American Woodworker

Important Information >>

Syndication

My New RIDGID Granite Topped Table Saw

RATE THIS:

This week I was finally able to purchase a new table saw.  I had been "getting by" with a lowly Ryobi 10" contractor saw with a tiny table.  I tried the 'build a saw stand to extend your work area' projects, but nothing can replace a nice large table on a "table" saw.  With a tiny budget, I decided on the new RIDGED saw.  I purchased it still "in the box" and hauled it home to my workshop.  This baby weighs about 475 lbs. in the box, so (with the help of my teenage son and nephew) I opened the box on the trailer I used to bring it home and after unbolting the metal frame inside the box to protect it during shipping we removed it piece by piece and carried the pieces into the shop.  The instructions for assembly leave a lot to be desired.  They do not give the sizes of the screws/bolts to be used in each part of the assembly, so you basically have to guess which ones to use where as you assemble the saw.  This was only a minor problem which only required one extra trip to the home center to buy another set of bolts for one of the final steps in the assembly to get the right length of bolts for the rear fence rails (apparently I had used them somewhere in the assembly of either the stand or mobile base ).  The instructions said to place the central part of the saw on top of the stand/mobile base and line-up the bolt holes to attach the stand to the saw.  This virtually impossible to do as the central part of the saw weighs about 400 lbs.  I found it much easier (with the teens' help) to turn the central part upside down on the cardboard packing box and attached the stand/mobile base to it.  I had leveled the granite top pieces and the feet during assembly and was relieved to find that the arbor, miter grooves and fence all lined up perfectly from the factory.  For safety's sake I left off the dust collector bin which goes between the stand and the body of the saw, because I don't have a 4" dust collection system and the instruction state that trying to use it with a shop vac creates a possible fire hazard.,  I rubbed the table top clean with some paste wax and then made a few test cuts (using the 10" blade from the factory) only to find that the 24 tooth blade furnished by RIDGED left a horrible edge on the ripped boards.  I exchanged it for the 84 tooth Bosch blade I had been using on my Ryobi contractor's saw and the rip cuts came out straight and so smooth you hardly needed to sand them (I was tempted to say as smooth as the granite table top).  The assembly (including the extra forty minutes for the second trip to the home center and swapping out the blades took about  seven hours.  Other than the minor problems I've pointed out here, the finished product is fantastic!  I'm running it on 110V with the option of switching it to 220V later.  It runs and cuts extremely quietly and true.  My shop is small so the mobile base is really handy.  For the modest price of $599.00 and the cost of a better blade I feel I couldn't have gotten a better saw for twice the money, and maybe not even then.  It's also the only saw in its price range and class to offer a riving knife as part of its safety package.  I can't say enough good things about this saw.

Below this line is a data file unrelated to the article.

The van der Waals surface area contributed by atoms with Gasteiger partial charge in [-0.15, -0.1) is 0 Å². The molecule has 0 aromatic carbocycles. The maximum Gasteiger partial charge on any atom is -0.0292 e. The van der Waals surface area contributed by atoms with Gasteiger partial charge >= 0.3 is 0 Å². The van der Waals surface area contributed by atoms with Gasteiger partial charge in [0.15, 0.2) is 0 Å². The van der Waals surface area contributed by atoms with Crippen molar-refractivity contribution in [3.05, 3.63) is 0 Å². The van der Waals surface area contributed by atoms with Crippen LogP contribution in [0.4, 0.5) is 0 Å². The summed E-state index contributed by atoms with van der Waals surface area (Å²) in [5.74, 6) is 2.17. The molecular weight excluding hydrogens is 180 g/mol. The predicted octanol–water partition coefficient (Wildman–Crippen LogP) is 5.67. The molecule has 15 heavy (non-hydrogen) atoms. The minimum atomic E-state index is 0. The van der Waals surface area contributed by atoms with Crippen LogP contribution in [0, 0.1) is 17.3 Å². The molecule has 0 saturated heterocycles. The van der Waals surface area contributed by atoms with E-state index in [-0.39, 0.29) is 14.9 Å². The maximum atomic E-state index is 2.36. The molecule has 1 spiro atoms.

Filed under: , , ,

Comments

Randy Johnson wrote re: My New RIDGID Granite Topped Table Saw
on 04-16-2009 11:20 AM

Larry,

Thanks for sharing your Ridgid tablesaw setup story. It's always great to hear what woodworkers think about a new tool.